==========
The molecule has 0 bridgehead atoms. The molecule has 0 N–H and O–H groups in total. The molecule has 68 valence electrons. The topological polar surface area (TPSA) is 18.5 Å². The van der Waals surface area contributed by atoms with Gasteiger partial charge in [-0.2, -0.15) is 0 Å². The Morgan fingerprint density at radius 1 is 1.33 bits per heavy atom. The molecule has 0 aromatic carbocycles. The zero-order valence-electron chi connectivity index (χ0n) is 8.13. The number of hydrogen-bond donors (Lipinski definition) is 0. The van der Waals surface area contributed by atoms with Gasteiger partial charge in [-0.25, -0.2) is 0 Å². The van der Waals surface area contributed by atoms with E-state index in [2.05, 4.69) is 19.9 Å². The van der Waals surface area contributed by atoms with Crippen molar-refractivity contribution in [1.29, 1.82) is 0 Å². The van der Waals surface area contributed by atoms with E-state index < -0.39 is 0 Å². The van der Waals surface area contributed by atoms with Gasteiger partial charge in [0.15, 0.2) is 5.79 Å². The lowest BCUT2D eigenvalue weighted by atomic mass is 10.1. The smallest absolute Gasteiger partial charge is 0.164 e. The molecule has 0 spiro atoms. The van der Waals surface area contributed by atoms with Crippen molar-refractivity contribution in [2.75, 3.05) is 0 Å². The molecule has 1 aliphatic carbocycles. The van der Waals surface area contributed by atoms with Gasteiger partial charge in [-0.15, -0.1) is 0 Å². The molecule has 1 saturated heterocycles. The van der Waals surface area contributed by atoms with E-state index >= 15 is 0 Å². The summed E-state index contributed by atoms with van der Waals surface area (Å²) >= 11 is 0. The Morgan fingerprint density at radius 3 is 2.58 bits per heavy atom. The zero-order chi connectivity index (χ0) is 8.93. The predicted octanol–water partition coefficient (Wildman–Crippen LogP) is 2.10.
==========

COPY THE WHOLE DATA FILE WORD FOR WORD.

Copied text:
The molecule has 0 bridgehead atoms. The molecule has 0 N–H and O–H groups in total. The molecule has 68 valence electrons. The topological polar surface area (TPSA) is 18.5 Å². The van der Waals surface area contributed by atoms with Gasteiger partial charge in [-0.2, -0.15) is 0 Å². The Morgan fingerprint density at radius 1 is 1.33 bits per heavy atom. The molecule has 0 aromatic carbocycles. The zero-order valence-electron chi connectivity index (χ0n) is 8.13. The number of hydrogen-bond donors (Lipinski definition) is 0. The van der Waals surface area contributed by atoms with Gasteiger partial charge in [-0.25, -0.2) is 0 Å². The van der Waals surface area contributed by atoms with E-state index in [2.05, 4.69) is 19.9 Å². The van der Waals surface area contributed by atoms with Crippen molar-refractivity contribution in [1.29, 1.82) is 0 Å². The van der Waals surface area contributed by atoms with E-state index < -0.39 is 0 Å². The van der Waals surface area contributed by atoms with Gasteiger partial charge in [0.15, 0.2) is 5.79 Å². The lowest BCUT2D eigenvalue weighted by atomic mass is 10.1. The smallest absolute Gasteiger partial charge is 0.164 e. The molecule has 0 spiro atoms. The van der Waals surface area contributed by atoms with Crippen molar-refractivity contribution in [2.75, 3.05) is 0 Å². The molecule has 1 aliphatic carbocycles. The van der Waals surface area contributed by atoms with Gasteiger partial charge in [-0.15, -0.1) is 0 Å². The molecule has 1 saturated heterocycles. The van der Waals surface area contributed by atoms with E-state index >= 15 is 0 Å². The summed E-state index contributed by atoms with van der Waals surface area (Å²) >= 11 is 0. The Morgan fingerprint density at radius 3 is 2.58 bits per heavy atom. The zero-order chi connectivity index (χ0) is 8.93. The predicted octanol–water partition coefficient (Wildman–Crippen LogP) is 2.10.